Tudor: Karl Hess' move just latest in ACC wackiness

Staff WriterFebruary 20, 2012 

First things first: ACC basketball official Karl Hess was way out of line Saturday at the RBC Center.

When he ejected former N.C. State stars Chris Corchiani and Tom Gugliotta under police supervision from their front-row seats late in the Wolfpack's one-sided loss to Florida State, Hess didn't merely act irrationally.

He might as well have pulled a carrot out of his back pocket and gone straight into a Bugs Bunny impersonation.

On the court Saturday, the action was typically frantic.

Three players - Pack guard Lorenzo Brown and Seminoles Ian Miller and Bernard James - were handed technical fouls. Inside, the Pack's Richard Howell and FSU's Okaro White practically were swapping standing-eight-count elbow jabs.

And yet in the midst of all that, Hess is keeping his eyes on and ears open for taunts from a couple of ex-players located at least 10 feet from the court.

You would think an official with Hess' experience and reputation would have exercised better judgment and a heck of a lot more restraint. The game wasn't even close - the Seminoles eventually won 76-62 - and the RBC audience hardly was in a terribly belligerent mood.

But then again, thank goodness for the Karl Hesses of this world.

It was a dumb stunt, but a few dumb stunts each season have served as the spice of life in ACC basketball for about 60 years.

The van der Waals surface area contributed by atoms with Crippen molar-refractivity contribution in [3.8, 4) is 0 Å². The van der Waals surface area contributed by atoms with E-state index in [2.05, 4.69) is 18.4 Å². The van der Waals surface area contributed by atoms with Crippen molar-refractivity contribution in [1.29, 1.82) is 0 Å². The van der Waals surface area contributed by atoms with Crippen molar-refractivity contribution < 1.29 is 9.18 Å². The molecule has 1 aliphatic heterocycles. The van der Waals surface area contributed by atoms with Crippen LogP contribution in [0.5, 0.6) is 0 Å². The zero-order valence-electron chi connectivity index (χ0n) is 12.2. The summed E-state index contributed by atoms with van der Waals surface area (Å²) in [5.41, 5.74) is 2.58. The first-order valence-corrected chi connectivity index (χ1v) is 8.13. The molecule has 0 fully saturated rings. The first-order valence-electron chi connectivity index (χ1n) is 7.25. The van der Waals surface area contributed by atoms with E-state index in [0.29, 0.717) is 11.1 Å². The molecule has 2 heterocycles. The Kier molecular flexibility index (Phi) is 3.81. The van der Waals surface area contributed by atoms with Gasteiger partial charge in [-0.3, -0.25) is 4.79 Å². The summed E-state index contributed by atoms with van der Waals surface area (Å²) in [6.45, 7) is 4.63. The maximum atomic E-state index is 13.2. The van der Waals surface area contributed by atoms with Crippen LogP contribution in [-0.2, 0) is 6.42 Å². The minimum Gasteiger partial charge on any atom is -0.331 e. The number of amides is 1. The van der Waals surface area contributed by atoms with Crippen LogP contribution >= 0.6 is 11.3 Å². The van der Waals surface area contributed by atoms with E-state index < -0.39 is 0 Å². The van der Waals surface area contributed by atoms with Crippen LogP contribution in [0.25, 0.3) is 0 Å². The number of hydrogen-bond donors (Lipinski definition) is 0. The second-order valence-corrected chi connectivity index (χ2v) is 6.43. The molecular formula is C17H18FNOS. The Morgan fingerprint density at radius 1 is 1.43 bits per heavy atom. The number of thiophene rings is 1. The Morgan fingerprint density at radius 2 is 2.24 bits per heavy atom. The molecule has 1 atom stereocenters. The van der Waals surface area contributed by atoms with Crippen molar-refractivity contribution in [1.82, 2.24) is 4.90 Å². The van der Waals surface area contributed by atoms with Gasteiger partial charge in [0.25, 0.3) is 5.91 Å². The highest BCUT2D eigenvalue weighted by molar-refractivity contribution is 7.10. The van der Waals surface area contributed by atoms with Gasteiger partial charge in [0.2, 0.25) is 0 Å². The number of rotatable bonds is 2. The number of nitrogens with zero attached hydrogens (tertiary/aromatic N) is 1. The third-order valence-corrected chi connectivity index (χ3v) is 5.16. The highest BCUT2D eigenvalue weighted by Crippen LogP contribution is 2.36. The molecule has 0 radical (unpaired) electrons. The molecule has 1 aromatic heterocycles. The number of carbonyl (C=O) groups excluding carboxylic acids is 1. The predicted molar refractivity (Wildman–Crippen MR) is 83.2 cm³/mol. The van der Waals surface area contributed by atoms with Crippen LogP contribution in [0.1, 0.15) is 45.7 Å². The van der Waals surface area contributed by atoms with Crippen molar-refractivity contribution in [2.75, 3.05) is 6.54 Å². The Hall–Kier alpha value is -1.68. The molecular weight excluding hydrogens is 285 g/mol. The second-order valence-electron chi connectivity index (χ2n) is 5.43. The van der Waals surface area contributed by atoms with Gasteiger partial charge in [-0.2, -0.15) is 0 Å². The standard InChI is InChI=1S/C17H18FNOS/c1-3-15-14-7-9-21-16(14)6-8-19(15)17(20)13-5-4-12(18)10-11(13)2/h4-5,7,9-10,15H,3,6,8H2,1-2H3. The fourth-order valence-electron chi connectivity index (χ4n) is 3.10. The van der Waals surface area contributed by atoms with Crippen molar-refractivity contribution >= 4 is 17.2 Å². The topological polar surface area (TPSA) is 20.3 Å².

There was Wake Forest coach Bones McKinney with his sideline seat belt, a self-devised restraint and insurance policy against drawing techs during an era when on-court brawls were as apt to occur as hook shots.

There was that bizarre night in 1991 when the Pack was at Duke and ref John Moreau suddenly ejected State coach Les Robinson's son-in-law from the stands.

The Cameron Crazies were screaming for sacrifices as usual, Christian Laettner was in one of his Hannibal Lecter moods, and yet the one guy who happened to get on Moreau's nerves was Robinson's harmless son-in-law.

There was UNC at FSU only a few weeks ago, when Roy Williams and several of his players left the scene of a competitive wipeout of chain-reaction dimensions without offering so much as an exchange of insurance information.

There was Dean Smith and his famous choke signs to mortified officials and Gene Banks and his roses and Lefty Driesell and his eruptions against helpless plastic chairs. And a hundred other wacky, but unforgettable, moments.

We get incensed, overly wired and emotionally riled. But in the end, it's just sports and in many cases, these are things that have made the ACC special.

So Karl, you messed up royally and lots of folks saw it. But just sit still and stay low and before you know it, someone else will grab the dunce's hat.

Tudor: 919-829-8946

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